Authoritarian Culture

This is something I have to blog about just because I find it so utterly outrageous that I can’t quite contain it.

My old school (King Edward VI Five Ways, for those playing at home) has recently announced plans to introduce a “biometric cashless catering system”. They plan to scan the fingerprints of pupils, produce a hash of the data, and use that for access to the pupil’s account on the catering system.

I actually wish I was making this up. There are plans to convert the library over to this system, and to use it for sixth form registration, as well as plans further out to control access to school buildings.

This is so far beyond objectionable that it’s not even funny. The headmaster was always a bit of a ridiculously pompous bastard, but even he’s outdone himself this time. There is nothing in any of these proposals that couldn’t have been done equally as well with a card-with-RFID-chip system, no doubt for a much smaller price tag, which would save the need for a biometric database.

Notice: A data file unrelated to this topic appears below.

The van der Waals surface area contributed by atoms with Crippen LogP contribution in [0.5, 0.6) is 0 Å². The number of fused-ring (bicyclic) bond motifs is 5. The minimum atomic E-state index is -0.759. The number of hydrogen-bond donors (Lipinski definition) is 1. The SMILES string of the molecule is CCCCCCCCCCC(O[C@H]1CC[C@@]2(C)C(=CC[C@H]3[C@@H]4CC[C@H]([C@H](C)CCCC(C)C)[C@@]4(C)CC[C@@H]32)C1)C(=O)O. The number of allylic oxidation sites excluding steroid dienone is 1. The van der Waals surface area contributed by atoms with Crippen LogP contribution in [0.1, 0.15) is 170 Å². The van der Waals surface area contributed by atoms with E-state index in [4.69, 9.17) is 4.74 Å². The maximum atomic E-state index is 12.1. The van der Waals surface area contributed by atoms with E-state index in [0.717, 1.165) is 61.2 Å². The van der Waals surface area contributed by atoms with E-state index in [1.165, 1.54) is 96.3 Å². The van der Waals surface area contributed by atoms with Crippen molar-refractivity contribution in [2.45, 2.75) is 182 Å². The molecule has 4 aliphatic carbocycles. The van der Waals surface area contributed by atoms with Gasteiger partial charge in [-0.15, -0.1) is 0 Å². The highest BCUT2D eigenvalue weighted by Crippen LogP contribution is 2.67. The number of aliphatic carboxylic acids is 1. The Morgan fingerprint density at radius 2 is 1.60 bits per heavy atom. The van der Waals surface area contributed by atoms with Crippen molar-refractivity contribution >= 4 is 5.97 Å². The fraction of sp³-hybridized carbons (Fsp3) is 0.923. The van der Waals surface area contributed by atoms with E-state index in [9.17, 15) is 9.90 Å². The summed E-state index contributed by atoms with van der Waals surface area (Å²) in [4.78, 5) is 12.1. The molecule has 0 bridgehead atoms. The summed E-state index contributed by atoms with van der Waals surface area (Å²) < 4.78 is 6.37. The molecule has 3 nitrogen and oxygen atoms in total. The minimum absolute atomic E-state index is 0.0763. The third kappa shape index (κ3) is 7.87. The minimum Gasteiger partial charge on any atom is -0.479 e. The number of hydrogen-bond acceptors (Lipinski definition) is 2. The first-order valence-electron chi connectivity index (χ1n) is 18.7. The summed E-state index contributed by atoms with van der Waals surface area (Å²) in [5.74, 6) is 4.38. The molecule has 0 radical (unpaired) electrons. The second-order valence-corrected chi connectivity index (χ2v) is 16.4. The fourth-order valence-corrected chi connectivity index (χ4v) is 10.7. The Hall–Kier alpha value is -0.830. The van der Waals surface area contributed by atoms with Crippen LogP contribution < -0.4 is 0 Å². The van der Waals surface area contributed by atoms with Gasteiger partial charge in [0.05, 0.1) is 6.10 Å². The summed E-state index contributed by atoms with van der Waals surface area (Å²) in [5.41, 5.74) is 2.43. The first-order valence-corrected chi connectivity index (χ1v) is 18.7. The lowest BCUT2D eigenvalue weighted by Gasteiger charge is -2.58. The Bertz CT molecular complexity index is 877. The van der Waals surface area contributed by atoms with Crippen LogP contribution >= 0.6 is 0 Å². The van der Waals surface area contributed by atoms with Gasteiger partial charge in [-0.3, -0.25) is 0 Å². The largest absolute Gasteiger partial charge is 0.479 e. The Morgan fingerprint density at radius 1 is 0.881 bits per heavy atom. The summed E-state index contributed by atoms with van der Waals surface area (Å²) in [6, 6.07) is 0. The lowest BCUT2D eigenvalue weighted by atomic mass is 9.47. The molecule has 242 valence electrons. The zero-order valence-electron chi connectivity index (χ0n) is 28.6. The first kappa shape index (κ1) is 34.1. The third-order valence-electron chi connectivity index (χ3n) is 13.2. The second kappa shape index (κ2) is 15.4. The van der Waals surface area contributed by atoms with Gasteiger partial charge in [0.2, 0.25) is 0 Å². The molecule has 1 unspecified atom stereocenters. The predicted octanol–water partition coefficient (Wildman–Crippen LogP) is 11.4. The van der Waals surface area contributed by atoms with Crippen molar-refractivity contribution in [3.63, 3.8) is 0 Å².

The inherent privacy issues of the school keeping such a database of fingerprint data are extremely troubling; sure, it’s a one-way hash, the original fingerprint can’t be recovered from what they store, but any given fingerprint can still be run against that database to find matches; the system wouldn’t work at all otherwise. I have a terrible feeling the school wouldn’t be too bothered by police requests to hand over any such information.

It deeply disturbs me that our culture as a whole seems to be bowing to the notion that organisations should have ever more information about us. I would say expecting children to hand over their fingerprints is crossing a really rather serious line.

Now, to calm down, a picture of a sleeping cat:


4 thoughts on “Authoritarian Culture

  1. What was wrong with smartcards?

    Was there any consultation about it? I wouldve thought that theres a few unhappy parents after that letter was sent out…

  2. No idea. If they wanted to upgrade the system to make it faster, I would have gone with RFID-enabled smartcards myself.

    I don't think there was much consultation, and apparently there are almost no unhappy parents, which worries me equally as much.

  3. RFID really is awesome for things like this, yeah. I wonder how accurate the fingerprint system will be. If it needs a few attempts to recognise someone, then it'll make it slower if anything…

    I'm shocked there was no consulation, and frankly amazed that no parents have complained.

  4. It sounds ridiculous. Utterly ridiculous. It took my brother five attempts to even log a matching thumbprint, and that's before you even start on the cost or ethics of the thing.

    In other news, awwwww, cat!

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